President Reagan tried to convince wavering Republican House members yesterday that they will "unilaterally weaken" the U.S. bargaining position at the forthcoming Geneva arms control negotiations with the Soviets if they fail to approve funds for building additional MX missiles.
"I want to impress upon you my seriousness of purpose in pursuing a meaningful arms-reduction agreement and ultimately the elimination of these weapons," Reagan said in a statement he read to a group of 30 Republican members of Congress. "I would like nothing better than to be able to eliminate these weapons for future generations and to reduce the cost of our national defense by reducing these weapons."
The president's argument was calculated to appeal to Republicans who have balked at administration defense budget requests. Reagan is seeking to persuade Congress to release $1.5 billion appropriated last year for production of 21 additional MX missiles, which he calls the Peacekeeper.
The vote has been timed by the administration to come within a week of resumption of the arms control talks, and Reagan's major contention has been that a negative vote on the MX would undermine the U.S. negotiating position. Reagan told the House members that "there is no doubt the Soviet Union and other nations will be keenly following these votes to determine if we have the will to continue with our modernization program or if we will blink and unilaterally reduce our capability . . . ."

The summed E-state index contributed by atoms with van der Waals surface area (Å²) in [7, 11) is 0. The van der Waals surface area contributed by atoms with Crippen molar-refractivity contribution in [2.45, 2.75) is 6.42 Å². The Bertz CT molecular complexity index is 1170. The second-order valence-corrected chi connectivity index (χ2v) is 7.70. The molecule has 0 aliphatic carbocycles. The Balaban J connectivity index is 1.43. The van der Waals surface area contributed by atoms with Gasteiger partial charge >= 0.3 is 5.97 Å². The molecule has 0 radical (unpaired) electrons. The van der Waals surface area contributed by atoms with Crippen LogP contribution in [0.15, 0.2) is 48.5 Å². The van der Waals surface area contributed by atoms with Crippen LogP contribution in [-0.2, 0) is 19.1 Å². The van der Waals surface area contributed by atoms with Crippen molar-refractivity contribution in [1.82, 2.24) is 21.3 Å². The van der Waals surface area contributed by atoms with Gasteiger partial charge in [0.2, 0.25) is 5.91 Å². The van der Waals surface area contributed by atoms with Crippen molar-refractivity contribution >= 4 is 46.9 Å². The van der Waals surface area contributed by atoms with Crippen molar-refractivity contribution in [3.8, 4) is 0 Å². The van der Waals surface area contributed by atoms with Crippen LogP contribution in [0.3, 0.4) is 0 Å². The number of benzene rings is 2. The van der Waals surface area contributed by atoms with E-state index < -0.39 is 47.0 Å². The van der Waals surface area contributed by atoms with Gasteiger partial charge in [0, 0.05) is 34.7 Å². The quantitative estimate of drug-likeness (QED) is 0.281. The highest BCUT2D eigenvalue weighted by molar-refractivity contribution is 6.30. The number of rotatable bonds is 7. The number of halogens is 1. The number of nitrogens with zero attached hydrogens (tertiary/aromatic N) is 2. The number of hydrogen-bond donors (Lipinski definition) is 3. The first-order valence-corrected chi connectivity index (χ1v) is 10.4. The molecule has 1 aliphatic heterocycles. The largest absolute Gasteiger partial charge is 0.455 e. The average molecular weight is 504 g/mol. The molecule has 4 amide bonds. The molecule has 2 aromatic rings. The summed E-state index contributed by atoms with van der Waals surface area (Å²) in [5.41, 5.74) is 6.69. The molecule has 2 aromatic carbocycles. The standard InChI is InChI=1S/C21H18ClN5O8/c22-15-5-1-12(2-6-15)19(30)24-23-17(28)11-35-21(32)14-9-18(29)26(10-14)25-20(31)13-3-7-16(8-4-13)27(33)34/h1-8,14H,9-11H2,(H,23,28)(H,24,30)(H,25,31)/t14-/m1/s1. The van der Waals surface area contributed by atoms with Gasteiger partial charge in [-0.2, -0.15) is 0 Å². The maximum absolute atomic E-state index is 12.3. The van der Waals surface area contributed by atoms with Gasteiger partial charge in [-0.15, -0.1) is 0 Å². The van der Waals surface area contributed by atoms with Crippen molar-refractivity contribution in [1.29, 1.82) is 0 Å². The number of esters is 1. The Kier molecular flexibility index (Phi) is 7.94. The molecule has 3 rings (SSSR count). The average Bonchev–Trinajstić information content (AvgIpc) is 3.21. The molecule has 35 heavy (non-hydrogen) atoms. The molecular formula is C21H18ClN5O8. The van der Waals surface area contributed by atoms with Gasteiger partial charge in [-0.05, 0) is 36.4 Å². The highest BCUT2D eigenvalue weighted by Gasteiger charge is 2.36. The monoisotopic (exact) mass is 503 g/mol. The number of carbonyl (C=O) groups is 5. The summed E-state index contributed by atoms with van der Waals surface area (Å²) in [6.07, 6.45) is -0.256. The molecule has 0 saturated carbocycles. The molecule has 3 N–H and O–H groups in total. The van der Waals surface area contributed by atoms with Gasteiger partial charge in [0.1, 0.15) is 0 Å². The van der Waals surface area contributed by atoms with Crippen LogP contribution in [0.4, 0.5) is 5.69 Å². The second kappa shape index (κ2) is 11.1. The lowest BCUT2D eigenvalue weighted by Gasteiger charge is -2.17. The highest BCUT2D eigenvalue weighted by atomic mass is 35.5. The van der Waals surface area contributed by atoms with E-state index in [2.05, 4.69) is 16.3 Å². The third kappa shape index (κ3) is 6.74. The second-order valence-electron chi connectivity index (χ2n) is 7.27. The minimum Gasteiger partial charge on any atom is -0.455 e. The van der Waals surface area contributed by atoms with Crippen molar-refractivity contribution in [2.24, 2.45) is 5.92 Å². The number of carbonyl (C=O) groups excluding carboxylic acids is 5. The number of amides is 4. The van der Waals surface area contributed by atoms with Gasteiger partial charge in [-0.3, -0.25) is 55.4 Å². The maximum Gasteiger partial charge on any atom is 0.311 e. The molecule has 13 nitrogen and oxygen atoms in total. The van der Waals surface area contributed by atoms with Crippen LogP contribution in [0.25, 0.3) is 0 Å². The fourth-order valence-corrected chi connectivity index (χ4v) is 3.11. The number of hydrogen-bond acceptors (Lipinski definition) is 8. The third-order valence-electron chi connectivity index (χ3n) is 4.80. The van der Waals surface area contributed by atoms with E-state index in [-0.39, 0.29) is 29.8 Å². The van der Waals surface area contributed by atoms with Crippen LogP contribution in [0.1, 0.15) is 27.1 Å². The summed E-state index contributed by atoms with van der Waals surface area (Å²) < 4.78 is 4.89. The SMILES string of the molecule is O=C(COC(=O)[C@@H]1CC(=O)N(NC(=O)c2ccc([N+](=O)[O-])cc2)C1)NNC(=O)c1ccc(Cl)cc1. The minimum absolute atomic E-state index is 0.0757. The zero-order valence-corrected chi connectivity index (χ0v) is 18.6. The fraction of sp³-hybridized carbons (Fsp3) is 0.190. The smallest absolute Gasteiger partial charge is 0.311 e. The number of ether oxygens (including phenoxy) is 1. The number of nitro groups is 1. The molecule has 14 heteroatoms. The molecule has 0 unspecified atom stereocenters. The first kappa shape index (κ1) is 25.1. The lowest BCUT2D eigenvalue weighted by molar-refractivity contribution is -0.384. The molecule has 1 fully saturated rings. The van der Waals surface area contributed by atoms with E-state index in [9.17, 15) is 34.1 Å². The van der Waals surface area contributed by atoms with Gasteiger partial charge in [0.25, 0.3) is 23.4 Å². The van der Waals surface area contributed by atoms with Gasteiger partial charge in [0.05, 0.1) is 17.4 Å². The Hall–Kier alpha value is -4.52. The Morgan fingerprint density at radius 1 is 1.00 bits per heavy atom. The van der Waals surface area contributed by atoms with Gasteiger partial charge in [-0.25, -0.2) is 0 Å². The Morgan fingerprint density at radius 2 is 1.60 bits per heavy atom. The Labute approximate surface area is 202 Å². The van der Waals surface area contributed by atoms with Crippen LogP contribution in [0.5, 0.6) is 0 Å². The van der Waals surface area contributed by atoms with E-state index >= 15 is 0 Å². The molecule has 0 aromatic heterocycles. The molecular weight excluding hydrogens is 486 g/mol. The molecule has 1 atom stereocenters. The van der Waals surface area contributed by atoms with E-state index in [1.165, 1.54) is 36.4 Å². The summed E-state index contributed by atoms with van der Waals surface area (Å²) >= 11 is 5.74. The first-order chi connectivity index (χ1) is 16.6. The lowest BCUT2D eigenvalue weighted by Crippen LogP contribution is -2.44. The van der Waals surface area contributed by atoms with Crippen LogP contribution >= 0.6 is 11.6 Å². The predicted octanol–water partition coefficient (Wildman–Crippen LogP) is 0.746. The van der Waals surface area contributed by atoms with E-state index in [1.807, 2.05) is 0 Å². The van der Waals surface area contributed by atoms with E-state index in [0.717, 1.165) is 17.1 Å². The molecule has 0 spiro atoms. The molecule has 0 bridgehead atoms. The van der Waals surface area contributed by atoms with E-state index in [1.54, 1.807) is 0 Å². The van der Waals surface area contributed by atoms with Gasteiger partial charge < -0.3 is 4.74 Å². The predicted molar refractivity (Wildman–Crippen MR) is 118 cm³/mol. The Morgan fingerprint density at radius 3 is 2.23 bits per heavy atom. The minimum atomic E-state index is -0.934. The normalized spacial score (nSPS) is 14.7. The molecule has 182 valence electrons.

In his lobbying yesterday, Reagan also contended that the MX, if it helps obtain a new arms control agreement, could lead to reduced defense costs.
Slightly more than 12 percent of the defense budget is spent on strategic weapons, and only a fraction of this is likely to be reduced by any arms control agreement. But a White House official said that even a small cutback would be significant in light of the deficit-reduction plans being considered by Congress.
The administration is now optimistic about prospects for the MX in the Democratic-controlled House. Rep. Dick Cheney (R-Wyo.), a member of the Republican leadership and a staunch MX supporter, said "we're making progress in the House" and added that "the only way a member can vote against the missile is if he substitutes his judgment for the president's that this will help us negotiate arms control at Geneva."
But administration officials expect a more difficult battle in the Republican-controlled Senate. With this in mind, Reagan conferred yesterday with Senate Majority Leader Robert J. Dole (R-Kan.), and a spokesman said the president will meet with senators every day this week to lobby for the MX.
Congress previously approved deployment of 21 MX missiles, and Reagan is seeking 48 more of the 10-warhead missiles, at a cost of $4 billion, in his fiscal 1986 budget proposal.
Ultimately, the administration intends to deploy 100 MX missiles in existing Minuteman silos, which will be "hardened" for better protection but which officials acknowledge will be vulnerable nonetheless.